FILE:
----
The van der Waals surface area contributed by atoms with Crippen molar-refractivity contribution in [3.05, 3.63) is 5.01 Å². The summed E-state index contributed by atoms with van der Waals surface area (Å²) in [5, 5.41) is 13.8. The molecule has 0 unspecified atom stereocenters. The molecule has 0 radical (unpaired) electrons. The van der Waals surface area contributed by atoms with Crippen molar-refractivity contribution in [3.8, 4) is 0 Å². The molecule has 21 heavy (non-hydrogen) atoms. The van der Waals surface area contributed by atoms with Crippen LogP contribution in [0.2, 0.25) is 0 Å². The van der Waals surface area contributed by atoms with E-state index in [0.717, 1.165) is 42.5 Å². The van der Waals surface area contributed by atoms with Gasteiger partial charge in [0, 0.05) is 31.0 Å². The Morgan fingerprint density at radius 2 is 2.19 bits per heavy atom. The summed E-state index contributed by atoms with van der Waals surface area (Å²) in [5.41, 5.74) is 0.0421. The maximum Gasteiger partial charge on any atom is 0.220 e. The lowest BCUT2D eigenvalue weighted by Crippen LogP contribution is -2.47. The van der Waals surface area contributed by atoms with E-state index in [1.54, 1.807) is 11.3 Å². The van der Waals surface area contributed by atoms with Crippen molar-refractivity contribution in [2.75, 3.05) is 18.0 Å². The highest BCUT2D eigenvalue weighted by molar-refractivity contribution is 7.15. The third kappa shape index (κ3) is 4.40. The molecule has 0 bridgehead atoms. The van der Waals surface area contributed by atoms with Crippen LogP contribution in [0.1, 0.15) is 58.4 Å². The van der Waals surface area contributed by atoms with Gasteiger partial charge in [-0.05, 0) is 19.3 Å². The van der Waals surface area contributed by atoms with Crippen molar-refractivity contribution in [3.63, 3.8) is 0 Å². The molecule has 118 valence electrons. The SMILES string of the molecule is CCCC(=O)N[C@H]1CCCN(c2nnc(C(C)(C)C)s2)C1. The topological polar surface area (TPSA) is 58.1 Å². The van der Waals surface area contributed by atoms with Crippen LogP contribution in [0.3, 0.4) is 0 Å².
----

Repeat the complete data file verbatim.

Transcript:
The van der Waals surface area contributed by atoms with Crippen molar-refractivity contribution in [3.05, 3.63) is 5.01 Å². The summed E-state index contributed by atoms with van der Waals surface area (Å²) in [5, 5.41) is 13.8. The molecule has 0 unspecified atom stereocenters. The molecule has 0 radical (unpaired) electrons. The van der Waals surface area contributed by atoms with Crippen molar-refractivity contribution in [3.8, 4) is 0 Å². The molecule has 21 heavy (non-hydrogen) atoms. The van der Waals surface area contributed by atoms with Crippen LogP contribution in [0.2, 0.25) is 0 Å². The van der Waals surface area contributed by atoms with E-state index in [0.717, 1.165) is 42.5 Å². The van der Waals surface area contributed by atoms with Gasteiger partial charge in [0, 0.05) is 31.0 Å². The Morgan fingerprint density at radius 2 is 2.19 bits per heavy atom. The summed E-state index contributed by atoms with van der Waals surface area (Å²) in [5.41, 5.74) is 0.0421. The maximum Gasteiger partial charge on any atom is 0.220 e. The lowest BCUT2D eigenvalue weighted by Crippen LogP contribution is -2.47. The van der Waals surface area contributed by atoms with E-state index in [1.54, 1.807) is 11.3 Å². The van der Waals surface area contributed by atoms with Crippen molar-refractivity contribution in [2.75, 3.05) is 18.0 Å². The highest BCUT2D eigenvalue weighted by molar-refractivity contribution is 7.15. The third kappa shape index (κ3) is 4.40. The molecule has 0 bridgehead atoms. The van der Waals surface area contributed by atoms with Crippen LogP contribution in [0.1, 0.15) is 58.4 Å². The van der Waals surface area contributed by atoms with Gasteiger partial charge in [-0.05, 0) is 19.3 Å². The van der Waals surface area contributed by atoms with Crippen molar-refractivity contribution in [3.63, 3.8) is 0 Å². The molecule has 118 valence electrons. The SMILES string of the molecule is CCCC(=O)N[C@H]1CCCN(c2nnc(C(C)(C)C)s2)C1. The topological polar surface area (TPSA) is 58.1 Å². The van der Waals surface area contributed by atoms with Crippen LogP contribution in [0.3, 0.4) is 0 Å².